1. Léa says:

    Despite growing up in California, I had problems with the patriotic songs. My grandmother taught me the National Anthem way before I began school. Alas, she was from Wales and it is a bit different. As an early writer and reader I also wrote to her. She was living in Canada. Those silly teachers kept telling me ridiculous things such as colour was spelt color and such nonsense. Imagine… 😉 Léa

  2. The other great thing about teaching with music is that it’s incredibly resistant to memory decay. So your children should have a wealth of patriotic knowledge to draw from for their entire lives. No teacher could hope for more. 🙂

    • jlfatgcs says:

      Yes! No memory decay from music. I am that poster child. The best part is the range of songs they embrace, like my Beatles album and Beethoven’s ninth. Thanks, Cathleen. -Jennie-

  3. reocochran says:

    I am a few days late but really excited about your patriotism demonstrated to the children, Jennie. This inspires them to show respect and honor, you are spreading important light into their lives and passing out torches burning in their hearts.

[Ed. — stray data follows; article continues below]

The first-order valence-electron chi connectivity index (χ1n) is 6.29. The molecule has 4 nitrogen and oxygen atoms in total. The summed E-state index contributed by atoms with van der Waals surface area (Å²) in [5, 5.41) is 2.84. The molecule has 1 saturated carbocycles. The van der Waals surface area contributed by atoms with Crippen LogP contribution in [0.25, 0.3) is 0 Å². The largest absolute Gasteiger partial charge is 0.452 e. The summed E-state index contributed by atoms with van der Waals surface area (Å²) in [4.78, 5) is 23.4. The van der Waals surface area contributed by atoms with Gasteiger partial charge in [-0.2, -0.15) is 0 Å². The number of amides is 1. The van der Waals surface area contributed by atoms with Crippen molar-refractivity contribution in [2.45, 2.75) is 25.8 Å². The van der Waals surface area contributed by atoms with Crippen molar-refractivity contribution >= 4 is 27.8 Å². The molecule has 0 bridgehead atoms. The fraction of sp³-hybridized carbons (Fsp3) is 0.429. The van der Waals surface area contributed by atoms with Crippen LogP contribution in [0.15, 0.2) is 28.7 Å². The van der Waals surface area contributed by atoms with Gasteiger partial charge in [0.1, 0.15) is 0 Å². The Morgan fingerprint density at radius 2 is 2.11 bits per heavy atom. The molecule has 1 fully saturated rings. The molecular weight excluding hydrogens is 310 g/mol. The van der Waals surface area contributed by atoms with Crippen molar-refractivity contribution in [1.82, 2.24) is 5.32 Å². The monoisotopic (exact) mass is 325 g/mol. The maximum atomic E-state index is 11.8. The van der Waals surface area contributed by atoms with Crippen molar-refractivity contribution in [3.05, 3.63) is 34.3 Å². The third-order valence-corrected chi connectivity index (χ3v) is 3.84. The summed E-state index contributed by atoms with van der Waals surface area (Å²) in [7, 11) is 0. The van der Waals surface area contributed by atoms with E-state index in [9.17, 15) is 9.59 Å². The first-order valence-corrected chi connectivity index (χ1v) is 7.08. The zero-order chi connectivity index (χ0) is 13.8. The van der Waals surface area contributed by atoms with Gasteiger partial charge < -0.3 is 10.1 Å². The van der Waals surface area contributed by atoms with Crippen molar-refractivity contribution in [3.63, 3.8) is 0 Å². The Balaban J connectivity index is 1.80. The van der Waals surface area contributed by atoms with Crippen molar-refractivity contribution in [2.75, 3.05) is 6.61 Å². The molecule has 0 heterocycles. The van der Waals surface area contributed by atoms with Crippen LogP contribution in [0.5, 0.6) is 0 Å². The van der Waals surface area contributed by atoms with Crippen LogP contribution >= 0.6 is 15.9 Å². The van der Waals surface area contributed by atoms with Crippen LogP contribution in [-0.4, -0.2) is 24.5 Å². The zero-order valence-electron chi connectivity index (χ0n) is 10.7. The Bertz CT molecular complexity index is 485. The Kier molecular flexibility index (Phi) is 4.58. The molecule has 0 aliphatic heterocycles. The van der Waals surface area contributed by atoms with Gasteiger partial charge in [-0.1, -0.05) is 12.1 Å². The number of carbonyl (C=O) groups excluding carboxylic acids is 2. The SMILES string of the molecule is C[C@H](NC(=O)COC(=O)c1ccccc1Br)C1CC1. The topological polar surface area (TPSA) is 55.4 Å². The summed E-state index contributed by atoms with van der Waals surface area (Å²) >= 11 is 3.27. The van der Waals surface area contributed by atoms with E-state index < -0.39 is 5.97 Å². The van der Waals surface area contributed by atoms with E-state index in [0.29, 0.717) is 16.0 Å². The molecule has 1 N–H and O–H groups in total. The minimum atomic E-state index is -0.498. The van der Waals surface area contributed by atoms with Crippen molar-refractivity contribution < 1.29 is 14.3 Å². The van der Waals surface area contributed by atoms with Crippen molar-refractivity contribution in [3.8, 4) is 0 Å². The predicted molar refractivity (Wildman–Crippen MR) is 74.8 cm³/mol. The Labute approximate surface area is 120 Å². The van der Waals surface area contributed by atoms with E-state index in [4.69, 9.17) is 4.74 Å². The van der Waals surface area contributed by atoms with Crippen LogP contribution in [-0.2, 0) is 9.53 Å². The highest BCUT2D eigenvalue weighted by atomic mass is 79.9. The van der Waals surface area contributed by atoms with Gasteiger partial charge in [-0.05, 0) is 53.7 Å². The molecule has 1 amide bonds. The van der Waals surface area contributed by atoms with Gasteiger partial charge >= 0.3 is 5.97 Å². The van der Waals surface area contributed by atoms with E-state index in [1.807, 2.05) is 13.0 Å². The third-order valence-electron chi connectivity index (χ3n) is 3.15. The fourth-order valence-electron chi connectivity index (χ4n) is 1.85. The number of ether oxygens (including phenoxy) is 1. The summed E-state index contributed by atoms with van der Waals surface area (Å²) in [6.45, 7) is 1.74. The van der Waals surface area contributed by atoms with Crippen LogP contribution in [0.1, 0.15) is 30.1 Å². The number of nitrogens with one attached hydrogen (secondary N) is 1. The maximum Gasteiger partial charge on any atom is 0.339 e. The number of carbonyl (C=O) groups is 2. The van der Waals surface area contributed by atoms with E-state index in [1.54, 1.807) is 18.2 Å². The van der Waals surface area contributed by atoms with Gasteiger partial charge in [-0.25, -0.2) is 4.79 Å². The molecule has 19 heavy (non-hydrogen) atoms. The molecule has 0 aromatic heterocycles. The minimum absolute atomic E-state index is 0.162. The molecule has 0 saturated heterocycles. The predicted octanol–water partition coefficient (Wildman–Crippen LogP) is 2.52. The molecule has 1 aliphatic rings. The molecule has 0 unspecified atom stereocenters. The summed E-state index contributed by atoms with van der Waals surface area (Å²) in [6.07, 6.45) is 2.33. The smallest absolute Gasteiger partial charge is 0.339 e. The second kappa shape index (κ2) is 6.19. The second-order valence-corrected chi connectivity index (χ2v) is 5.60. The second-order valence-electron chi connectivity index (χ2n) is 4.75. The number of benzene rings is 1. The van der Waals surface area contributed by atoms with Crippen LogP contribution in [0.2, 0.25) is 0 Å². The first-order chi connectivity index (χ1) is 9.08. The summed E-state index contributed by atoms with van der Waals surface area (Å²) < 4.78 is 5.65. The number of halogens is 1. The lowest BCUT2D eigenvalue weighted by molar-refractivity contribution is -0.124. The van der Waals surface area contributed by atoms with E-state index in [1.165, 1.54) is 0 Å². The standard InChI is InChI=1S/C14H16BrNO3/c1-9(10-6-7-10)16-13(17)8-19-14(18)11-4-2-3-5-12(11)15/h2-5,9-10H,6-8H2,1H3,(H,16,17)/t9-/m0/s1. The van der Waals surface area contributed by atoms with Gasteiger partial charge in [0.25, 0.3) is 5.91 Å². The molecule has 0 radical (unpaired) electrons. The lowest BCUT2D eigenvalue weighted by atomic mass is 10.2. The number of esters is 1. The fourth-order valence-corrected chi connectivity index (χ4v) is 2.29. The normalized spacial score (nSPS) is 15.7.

I sang one I liked since it is a “working” song. I’ve been working on the railroad, all the live long day, don’t you hear the whistle blowing, Dinah won’t you blow. . . When i came to someone’s in the kitchen with Dinah, I would insert each child’s name. The kids liked learning their classmate’s names and it also seemed to resonate with them. We pledged allegiance to the Flag daily at circle. 🙂

  4. By gum, Jennie, you are a real inspiration. I wish that all of my teachers were like you. Some were inspiring, but not many – most were there for the money I guess. Hearts and minds – you got ’em both. 🙂

  5. Miss Pinson sounds like a real gem. I can just see her leading you all in song. So good she was able to pass on her love for music to future generations, like you are also doing.

  6. Grandtrines says:

    Reblogged this on Still Another Writer's Blog.